Plastic ban still ineffective
Sonam Phuntsho, ThimphuJan 14 2013
The initiative to ban plastic in 1999 grabbed international headlines and garnered global attention and appreciation. But the initiative was only to be the tip of the iceberg. In the 13 years that followed, the ban had to be reintroduced in 2005 and a new regulation had to be worked out in 2012. And still today, the plastic ban, to its true sense, is yet to find a foothold in Bhutan.
The former Director General of the then Ministry of Trade and Industry, Achyut Bhandari, said what lacked at that time (1999) was proper follow up due to resource constraint because monitoring and ensuring compliance was difficult. “We did not have a proper legislation to back our rules and regulations.” He said it was the cabinet’s decision and thus not possible for people who were following-up in the Ministry of Trade and Industry to complain against somebody illegally.
Achyut Bhandari said the most important issue back then was the general awareness among the people in Bhutan. “You can see if it is not very good now, imagine 10-15 years back.”
The ban was again reinforced in 2005. The lack of proper alternatives to plastic bags was one of the main reasons. Plastics in the form of pre-packed plastic goods, continued to flood the markets.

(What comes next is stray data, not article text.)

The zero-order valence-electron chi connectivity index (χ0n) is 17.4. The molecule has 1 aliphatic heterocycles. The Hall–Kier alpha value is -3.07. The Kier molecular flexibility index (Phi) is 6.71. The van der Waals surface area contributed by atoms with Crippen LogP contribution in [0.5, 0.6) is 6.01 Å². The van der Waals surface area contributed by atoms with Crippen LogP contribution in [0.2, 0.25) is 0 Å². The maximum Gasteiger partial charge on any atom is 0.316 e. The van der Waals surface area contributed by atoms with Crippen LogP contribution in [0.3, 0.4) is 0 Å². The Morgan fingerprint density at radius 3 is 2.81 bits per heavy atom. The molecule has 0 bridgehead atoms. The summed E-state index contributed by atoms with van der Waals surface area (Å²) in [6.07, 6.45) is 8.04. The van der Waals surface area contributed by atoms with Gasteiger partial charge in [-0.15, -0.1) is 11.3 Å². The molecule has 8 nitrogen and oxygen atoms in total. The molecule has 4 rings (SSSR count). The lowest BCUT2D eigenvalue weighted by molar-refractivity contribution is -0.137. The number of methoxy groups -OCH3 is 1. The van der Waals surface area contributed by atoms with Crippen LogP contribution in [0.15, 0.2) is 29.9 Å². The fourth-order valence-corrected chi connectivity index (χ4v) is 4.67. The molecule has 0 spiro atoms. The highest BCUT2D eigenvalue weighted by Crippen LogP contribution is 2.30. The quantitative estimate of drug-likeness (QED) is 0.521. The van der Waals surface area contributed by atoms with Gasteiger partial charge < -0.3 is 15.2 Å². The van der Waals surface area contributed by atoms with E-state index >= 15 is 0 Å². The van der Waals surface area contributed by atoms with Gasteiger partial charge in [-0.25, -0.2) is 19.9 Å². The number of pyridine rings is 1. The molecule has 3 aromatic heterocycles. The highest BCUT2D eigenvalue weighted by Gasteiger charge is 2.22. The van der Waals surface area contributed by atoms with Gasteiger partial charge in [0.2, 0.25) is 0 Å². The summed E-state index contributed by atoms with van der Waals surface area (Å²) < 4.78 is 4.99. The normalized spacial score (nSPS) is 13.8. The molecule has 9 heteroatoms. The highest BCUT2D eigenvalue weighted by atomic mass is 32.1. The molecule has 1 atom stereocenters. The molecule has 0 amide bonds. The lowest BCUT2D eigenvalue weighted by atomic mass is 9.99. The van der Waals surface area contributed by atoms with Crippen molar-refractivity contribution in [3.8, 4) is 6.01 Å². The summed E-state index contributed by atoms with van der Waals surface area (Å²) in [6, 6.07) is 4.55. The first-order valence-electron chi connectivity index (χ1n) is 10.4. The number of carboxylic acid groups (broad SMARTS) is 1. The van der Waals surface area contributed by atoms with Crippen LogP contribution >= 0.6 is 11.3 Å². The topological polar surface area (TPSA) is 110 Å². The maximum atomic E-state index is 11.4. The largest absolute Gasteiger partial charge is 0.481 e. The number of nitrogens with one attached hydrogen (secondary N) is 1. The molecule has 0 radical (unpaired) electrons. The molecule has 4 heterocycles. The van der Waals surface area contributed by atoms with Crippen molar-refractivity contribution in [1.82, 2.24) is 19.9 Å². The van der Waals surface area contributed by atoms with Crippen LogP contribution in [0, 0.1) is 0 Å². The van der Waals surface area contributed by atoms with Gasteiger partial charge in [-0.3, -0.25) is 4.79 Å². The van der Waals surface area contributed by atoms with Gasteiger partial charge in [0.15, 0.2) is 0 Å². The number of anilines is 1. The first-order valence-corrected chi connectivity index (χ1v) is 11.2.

There were some alternatives, such as using cloth bags and other biodegradable plastic bags, put in place. The ‘Clean Bhutan Initiative’ under the Royal Society for Protection of Nature, with support from various ministries and agencies, was formed to address the issue of solid waste management particularly plastic.
But even after the reinforcement in 2005, solid waste including plastic, continued to remain a growing concern, especially in urban centers like Thimphu.
Thimphu alone produces about 60 tons of waste a day and it is growing.
Then came Waste Prevention and Management Regulation in April 2012 after thorough consultation with various implementing agencies.
In an earlier interview with BBS, the Secretary of National Environment Commission, Dr. Ugyen Tshewang, said implementing agencies were not carrying out their roles and responsibilities effectively.
The Thimphu Thromde, one of the implementing agencies and also the one that handles maximum workload of waste, says despite difficulty and challenges the office is doing its best to address the waste issue. “It takes some time to change the attitude of people. I don’t think we can do this within a year or two. But I am sure over next couple of years we can do it,” said the Thimphu Thrompon, Kinlay Dorjee. He said they are still serious about the ban and are imposing penalties.